The other understudied soft tissue sarcoma in relation to miRNAs is hemangiosarcoma. There is only one study that demonstrates upregulation of miR-17-92 cluster in MYC-amplified hemangiosarcoma compared to hemangiosarcoma with no MYC amplification (Italiano et al., 2012). This implies that miR-17-92 overexpression is dependent on MYC amplification in this type of sarcoma. Also, upregulation of miR-17-92 decreased thrombospondin-1 (THBS1) expression that enhanced angiogenesis, indicating a MYC-miR-17-92 dependent pathogenesis in the MYC-amplified hemangiosarcoma tumor tissues.
miRNA Therapeutics - an Insight on the Future for Sarcomas
We have known about miRNAs and their role in mRNA regulation for over a decade; however, we still do not entirely understand the molecular mechanisms of how miRNAs regulate gene expression nor have we identified and established all the miRNA targets in the human genome (Fabbri et al., 2011). Thus, it becomes essential to understand the function and targets of miRNA by inhibiting the miRNA in a biological process. Such functional studies will also aid in targeting miRNAs that are deregulated in various sarcomas. To help understand the role of miRNAs in potential therapeutics, two strategies are commonly used: (i) direct cellular delivery of chemically synthesized miRNA inhibitors [such as antisense oligonucleotides (ASOs)] and (ii) delivery of a vector from which intracellular transcription of RNA inhibitors occurs (miRNA sponges or decoys) (Figure 1) (Li, 2014).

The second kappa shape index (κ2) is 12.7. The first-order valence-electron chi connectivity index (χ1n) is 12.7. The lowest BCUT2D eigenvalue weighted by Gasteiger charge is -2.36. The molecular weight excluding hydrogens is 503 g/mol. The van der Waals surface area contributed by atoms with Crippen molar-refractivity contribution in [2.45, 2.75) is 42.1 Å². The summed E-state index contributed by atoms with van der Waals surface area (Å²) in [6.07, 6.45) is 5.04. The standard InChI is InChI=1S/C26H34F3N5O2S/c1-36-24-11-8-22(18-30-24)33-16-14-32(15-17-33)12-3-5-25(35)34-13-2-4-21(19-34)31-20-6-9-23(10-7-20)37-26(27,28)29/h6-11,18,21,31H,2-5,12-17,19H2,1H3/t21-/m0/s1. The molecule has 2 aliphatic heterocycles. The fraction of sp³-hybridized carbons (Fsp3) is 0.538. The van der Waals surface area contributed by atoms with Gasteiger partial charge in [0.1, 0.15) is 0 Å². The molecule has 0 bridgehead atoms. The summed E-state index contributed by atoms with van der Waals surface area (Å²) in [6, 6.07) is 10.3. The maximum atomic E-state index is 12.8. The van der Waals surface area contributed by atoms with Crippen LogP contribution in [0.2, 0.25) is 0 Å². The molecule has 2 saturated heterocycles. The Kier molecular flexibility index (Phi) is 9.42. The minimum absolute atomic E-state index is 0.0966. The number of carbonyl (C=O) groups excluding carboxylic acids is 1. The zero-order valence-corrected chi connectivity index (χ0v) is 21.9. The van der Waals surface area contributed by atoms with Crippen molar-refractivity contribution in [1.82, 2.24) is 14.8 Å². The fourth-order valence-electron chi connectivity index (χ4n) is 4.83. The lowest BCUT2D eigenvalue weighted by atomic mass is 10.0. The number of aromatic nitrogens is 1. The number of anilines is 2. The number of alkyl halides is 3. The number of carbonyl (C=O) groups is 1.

Figure 1. (A) Antisense oligonucleotides (ASOs) relieve the post-translational repression of target gene transcripts through their high affinity binding to the microRNA induced silencing complex (miRISC). Many ASOs are fully complementary to their miRNAs and will lead to their degradation. (B) MicroRNA sponges utilize a reporter construct with a 3′UTR containing multiple miRNA binding sites. These binding sequences act as decoys and can sequester a large number or miRISCs.
ASOs are short, single stranded DNA or RNA sequences that can specifically inhibit miRNAs (Dias and Stein, 2002). The mechanism of inhibition by ASOs is via Watson-Crick base pairing. The first ASOs were introduced via lipid-mediated transfection in C. elegans (Faltus et al., 2004; Zheng et al., 2010). Antagomirs or modified ASOs were the first miRNA inhibitors used in mammals (Krutzfeldt et al., 2005). Antagomirs contain a 2′-O-methyl modified ribose sugars terminal phosphorothiates and a cholesterol group at the 3′ end. The cholesterol group enhances the cellular uptake of the antagomirs due to their binding affinity to the cell surface membrane receptors. The challenge with antagomirs as a clinical application is that they require a higher dose to reach a certain efficacy as compared to other modified ASOs described below.